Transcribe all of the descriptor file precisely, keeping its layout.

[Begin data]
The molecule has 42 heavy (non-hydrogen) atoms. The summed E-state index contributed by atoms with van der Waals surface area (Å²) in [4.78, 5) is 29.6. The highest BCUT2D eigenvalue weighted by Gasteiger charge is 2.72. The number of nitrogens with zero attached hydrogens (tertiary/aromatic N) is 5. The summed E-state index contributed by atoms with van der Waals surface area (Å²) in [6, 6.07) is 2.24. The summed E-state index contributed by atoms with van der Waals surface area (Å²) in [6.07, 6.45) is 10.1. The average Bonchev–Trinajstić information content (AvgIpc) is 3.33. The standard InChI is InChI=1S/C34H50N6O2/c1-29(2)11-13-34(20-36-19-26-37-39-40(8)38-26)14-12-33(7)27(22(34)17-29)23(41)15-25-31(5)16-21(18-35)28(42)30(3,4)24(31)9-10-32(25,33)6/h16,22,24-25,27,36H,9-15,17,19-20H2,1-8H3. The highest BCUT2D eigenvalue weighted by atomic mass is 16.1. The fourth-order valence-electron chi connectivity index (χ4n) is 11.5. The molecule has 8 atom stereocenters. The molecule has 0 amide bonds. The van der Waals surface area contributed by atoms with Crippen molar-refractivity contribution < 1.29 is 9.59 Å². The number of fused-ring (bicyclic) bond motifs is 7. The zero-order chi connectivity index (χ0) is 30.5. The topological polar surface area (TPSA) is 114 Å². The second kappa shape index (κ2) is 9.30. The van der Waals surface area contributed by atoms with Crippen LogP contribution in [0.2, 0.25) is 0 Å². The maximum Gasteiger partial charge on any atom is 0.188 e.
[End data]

The molecule has 42 heavy (non-hydrogen) atoms. The summed E-state index contributed by atoms with van der Waals surface area (Å²) in [4.78, 5) is 29.6. The highest BCUT2D eigenvalue weighted by Gasteiger charge is 2.72. The number of nitrogens with zero attached hydrogens (tertiary/aromatic N) is 5. The summed E-state index contributed by atoms with van der Waals surface area (Å²) in [6, 6.07) is 2.24. The summed E-state index contributed by atoms with van der Waals surface area (Å²) in [6.07, 6.45) is 10.1. The average Bonchev–Trinajstić information content (AvgIpc) is 3.33. The standard InChI is InChI=1S/C34H50N6O2/c1-29(2)11-13-34(20-36-19-26-37-39-40(8)38-26)14-12-33(7)27(22(34)17-29)23(41)15-25-31(5)16-21(18-35)28(42)30(3,4)24(31)9-10-32(25,33)6/h16,22,24-25,27,36H,9-15,17,19-20H2,1-8H3. The highest BCUT2D eigenvalue weighted by atomic mass is 16.1. The fourth-order valence-electron chi connectivity index (χ4n) is 11.5. The molecule has 8 atom stereocenters. The molecule has 0 amide bonds. The van der Waals surface area contributed by atoms with Crippen molar-refractivity contribution < 1.29 is 9.59 Å². The number of fused-ring (bicyclic) bond motifs is 7. The zero-order chi connectivity index (χ0) is 30.5. The topological polar surface area (TPSA) is 114 Å². The second kappa shape index (κ2) is 9.30. The van der Waals surface area contributed by atoms with Crippen LogP contribution in [0.2, 0.25) is 0 Å². The maximum Gasteiger partial charge on any atom is 0.188 e.